Identity and Displacement

            displaced by Natasha Martina and Sue Mythen is a dramatic performance about three women displaced from their homes by tumultuous events and the difficulties that befall them in their voyage towards a better life in Canada. The story is presented in an engaging manner meant to draw the audience into the characters struggles and create empathy for their plight. The play uses both visual and oral stimulus through both spoken text and movement to portray the story to the audience. Using this multi-modal format, the play aims to make the audience use their eyes and ears to connect to the story through actively listening to the character’s dialogue and through the visualization of the physical toll that the characters bodies have taken throughout their journey.

I believe that a play is a great way to showcase personal histories. The playwrights, Martina and Mythren, are using the stories of Mary, the Irish woman affected by the Irish Famine, Sofia, the German woman affected by the war, and Dara, the Afghani woman affected by Taliban rule, to tell the unpleasant history of the women who were displaced from their homes and emigrated to Canada. They portrayed the story in this way in order to get the viewer to think about how they treat other people who are considered “different” and to think about the ways in which where we are from affects how we are perceived. Although the majority of the accents within the play were fairly accurate representations of the peoples in which they were supposed to portray, there were some difficulties with the accents in the play that detracted from the value of the story. When the audience is too busy trying to decide if both characters are Irish, the message, meaning, and flow of the play is lost. However, the accents were necessary for clarities sake because without them the play would have been a jumbled mess of who’s who. With that being said, the accents, when done well, did enrich the plays emphasis on “otherness” and how the people considered “others” had to flee their own repressive countries only to be treated with similar problems here in Canada. The play gave a stark reminder that, although Canada was a land of freedom and opportunity, oppression still has a grasp here in Canada.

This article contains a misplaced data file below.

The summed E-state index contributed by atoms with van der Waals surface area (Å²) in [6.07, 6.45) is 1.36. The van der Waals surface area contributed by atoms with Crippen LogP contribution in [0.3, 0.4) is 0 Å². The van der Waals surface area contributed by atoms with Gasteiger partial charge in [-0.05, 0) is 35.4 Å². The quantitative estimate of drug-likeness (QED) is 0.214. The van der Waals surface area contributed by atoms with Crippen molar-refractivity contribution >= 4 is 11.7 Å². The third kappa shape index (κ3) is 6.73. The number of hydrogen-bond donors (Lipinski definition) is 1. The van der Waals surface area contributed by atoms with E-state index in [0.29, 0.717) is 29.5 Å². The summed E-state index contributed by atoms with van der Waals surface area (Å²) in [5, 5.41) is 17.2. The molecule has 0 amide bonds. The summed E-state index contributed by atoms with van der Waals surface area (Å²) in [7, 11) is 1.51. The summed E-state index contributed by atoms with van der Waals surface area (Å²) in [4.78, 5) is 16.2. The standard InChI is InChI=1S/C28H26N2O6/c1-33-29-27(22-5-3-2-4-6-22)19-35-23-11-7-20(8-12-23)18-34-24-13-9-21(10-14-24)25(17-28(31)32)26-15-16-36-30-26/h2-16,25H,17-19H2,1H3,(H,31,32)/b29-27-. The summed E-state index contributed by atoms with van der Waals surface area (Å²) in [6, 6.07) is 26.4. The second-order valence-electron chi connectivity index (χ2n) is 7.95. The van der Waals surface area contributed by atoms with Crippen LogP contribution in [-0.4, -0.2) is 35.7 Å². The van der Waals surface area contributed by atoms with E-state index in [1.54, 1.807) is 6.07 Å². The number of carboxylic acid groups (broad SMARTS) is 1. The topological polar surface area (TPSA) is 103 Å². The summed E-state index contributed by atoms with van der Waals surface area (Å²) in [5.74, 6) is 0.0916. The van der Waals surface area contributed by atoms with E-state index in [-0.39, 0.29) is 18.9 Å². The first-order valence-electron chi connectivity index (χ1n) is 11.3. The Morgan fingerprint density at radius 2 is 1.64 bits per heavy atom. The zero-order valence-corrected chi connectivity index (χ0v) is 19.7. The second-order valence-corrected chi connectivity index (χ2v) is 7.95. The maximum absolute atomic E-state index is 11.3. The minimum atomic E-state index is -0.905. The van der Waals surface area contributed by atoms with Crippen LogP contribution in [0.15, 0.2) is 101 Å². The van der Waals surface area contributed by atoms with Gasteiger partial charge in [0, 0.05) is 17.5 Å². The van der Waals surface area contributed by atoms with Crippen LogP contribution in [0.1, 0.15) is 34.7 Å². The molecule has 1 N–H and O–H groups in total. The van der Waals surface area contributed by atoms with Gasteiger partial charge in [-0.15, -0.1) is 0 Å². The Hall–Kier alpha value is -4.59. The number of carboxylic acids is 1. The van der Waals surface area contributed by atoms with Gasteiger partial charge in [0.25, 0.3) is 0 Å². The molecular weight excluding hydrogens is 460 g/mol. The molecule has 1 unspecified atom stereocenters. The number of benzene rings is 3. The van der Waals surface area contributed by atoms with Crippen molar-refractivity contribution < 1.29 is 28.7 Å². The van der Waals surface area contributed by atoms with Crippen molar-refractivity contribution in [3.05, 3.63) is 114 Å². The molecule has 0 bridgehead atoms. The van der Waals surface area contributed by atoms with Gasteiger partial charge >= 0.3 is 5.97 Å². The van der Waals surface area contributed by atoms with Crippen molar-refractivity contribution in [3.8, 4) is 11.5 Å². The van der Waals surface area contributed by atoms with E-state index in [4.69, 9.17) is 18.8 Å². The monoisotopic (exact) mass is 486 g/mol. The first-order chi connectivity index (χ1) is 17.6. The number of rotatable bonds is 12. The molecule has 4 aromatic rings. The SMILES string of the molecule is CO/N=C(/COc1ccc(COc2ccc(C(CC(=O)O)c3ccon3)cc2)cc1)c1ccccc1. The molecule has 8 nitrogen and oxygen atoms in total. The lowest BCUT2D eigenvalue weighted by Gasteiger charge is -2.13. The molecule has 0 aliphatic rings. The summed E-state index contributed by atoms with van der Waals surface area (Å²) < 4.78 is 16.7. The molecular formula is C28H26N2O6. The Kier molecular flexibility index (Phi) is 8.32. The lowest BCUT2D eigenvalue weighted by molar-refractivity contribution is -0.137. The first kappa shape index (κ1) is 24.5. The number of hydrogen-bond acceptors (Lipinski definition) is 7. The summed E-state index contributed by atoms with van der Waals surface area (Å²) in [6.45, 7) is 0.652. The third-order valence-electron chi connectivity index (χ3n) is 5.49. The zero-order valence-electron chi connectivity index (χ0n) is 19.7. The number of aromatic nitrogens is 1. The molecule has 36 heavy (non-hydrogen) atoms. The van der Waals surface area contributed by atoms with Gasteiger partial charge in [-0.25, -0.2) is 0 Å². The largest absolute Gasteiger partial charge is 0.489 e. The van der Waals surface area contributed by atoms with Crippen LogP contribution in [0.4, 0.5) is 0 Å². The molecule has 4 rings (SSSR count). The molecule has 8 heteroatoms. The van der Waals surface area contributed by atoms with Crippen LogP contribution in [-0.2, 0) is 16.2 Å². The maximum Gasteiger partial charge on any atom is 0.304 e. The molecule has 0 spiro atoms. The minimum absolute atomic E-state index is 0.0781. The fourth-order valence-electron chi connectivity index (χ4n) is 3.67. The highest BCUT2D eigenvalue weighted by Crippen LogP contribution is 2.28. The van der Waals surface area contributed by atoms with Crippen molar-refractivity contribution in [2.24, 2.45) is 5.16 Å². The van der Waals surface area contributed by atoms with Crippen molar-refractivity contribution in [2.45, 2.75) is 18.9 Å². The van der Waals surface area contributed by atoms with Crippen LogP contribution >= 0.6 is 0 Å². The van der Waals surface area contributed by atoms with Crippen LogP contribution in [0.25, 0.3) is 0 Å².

I believe that this play has many opportunities for teaching English especially in regards to identity.  This play is based on the histories of three women and their passage to Canada. Using this idea, a family tree assignment in which the students gather information about their histories and write about the endeavours of their ancestors would allow them to begin to see themselves in a different light. This tree would be a road map of all the history that has lead up to them and give them a better idea of the people and places in which they come from. In this way, students get a better understanding of who they are through the studying of their ancestors. This assignment works great because it allows students to delve deeper into their own histories and discover the foundations in which their identity was created from. A comprehensive knowledge of the background of your students can allow a better understanding of their character and a few of the obstacles they may have overcome within their lives. Thus, the teacher can better connect and relate to their students as well as have the students better connect and relate to one another.

Genre: 1. Engaging- Touching the heart and mind of the audience

  1. Informative- Historical Contexts and conditions

Mode: Multi-Modal: Aural, Visual, and Oral

Form: Play

Curriculum Connections (theme):

**Outcome: CR A10.1-Comprehend and respond to a variety of visual, oral, print, and multimedia texts that address:

social action (agency) (e.g., Human Existence).

social responsibility (e.g., Destiny and Challenges of Life); and

identity (e.g., Foundational Stories).